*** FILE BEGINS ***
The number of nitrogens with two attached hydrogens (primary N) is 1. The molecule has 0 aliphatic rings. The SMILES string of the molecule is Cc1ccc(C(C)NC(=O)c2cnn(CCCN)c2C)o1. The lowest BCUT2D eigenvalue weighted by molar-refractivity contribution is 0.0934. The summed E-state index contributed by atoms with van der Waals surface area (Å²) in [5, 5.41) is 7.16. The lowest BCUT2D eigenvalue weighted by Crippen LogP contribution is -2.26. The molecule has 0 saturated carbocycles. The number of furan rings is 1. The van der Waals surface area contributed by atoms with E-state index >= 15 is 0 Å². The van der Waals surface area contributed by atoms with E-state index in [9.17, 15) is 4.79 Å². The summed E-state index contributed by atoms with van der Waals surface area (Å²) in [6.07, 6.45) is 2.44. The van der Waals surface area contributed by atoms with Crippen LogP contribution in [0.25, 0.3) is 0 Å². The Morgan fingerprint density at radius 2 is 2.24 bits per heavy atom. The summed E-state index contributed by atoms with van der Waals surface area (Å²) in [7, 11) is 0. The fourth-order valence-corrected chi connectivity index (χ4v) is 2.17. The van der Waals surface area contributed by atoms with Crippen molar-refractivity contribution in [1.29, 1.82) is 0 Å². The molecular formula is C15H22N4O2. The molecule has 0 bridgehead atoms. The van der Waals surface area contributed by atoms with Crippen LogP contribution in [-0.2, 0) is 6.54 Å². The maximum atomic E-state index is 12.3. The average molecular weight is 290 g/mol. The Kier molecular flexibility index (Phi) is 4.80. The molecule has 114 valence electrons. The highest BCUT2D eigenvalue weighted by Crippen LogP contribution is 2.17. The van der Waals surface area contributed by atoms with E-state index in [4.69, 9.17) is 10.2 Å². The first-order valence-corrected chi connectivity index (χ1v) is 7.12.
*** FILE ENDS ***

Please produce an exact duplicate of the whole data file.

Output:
The number of nitrogens with two attached hydrogens (primary N) is 1. The molecule has 0 aliphatic rings. The SMILES string of the molecule is Cc1ccc(C(C)NC(=O)c2cnn(CCCN)c2C)o1. The lowest BCUT2D eigenvalue weighted by molar-refractivity contribution is 0.0934. The summed E-state index contributed by atoms with van der Waals surface area (Å²) in [5, 5.41) is 7.16. The lowest BCUT2D eigenvalue weighted by Crippen LogP contribution is -2.26. The molecule has 0 saturated carbocycles. The number of furan rings is 1. The van der Waals surface area contributed by atoms with E-state index >= 15 is 0 Å². The van der Waals surface area contributed by atoms with E-state index in [9.17, 15) is 4.79 Å². The summed E-state index contributed by atoms with van der Waals surface area (Å²) in [6.07, 6.45) is 2.44. The van der Waals surface area contributed by atoms with Crippen LogP contribution in [0.25, 0.3) is 0 Å². The Morgan fingerprint density at radius 2 is 2.24 bits per heavy atom. The summed E-state index contributed by atoms with van der Waals surface area (Å²) in [7, 11) is 0. The fourth-order valence-corrected chi connectivity index (χ4v) is 2.17. The van der Waals surface area contributed by atoms with Crippen molar-refractivity contribution in [1.29, 1.82) is 0 Å². The molecular formula is C15H22N4O2. The molecule has 0 bridgehead atoms. The van der Waals surface area contributed by atoms with Crippen LogP contribution in [-0.2, 0) is 6.54 Å². The maximum atomic E-state index is 12.3. The average molecular weight is 290 g/mol. The Kier molecular flexibility index (Phi) is 4.80. The molecule has 114 valence electrons. The highest BCUT2D eigenvalue weighted by Crippen LogP contribution is 2.17. The van der Waals surface area contributed by atoms with E-state index in [4.69, 9.17) is 10.2 Å². The first-order valence-corrected chi connectivity index (χ1v) is 7.12.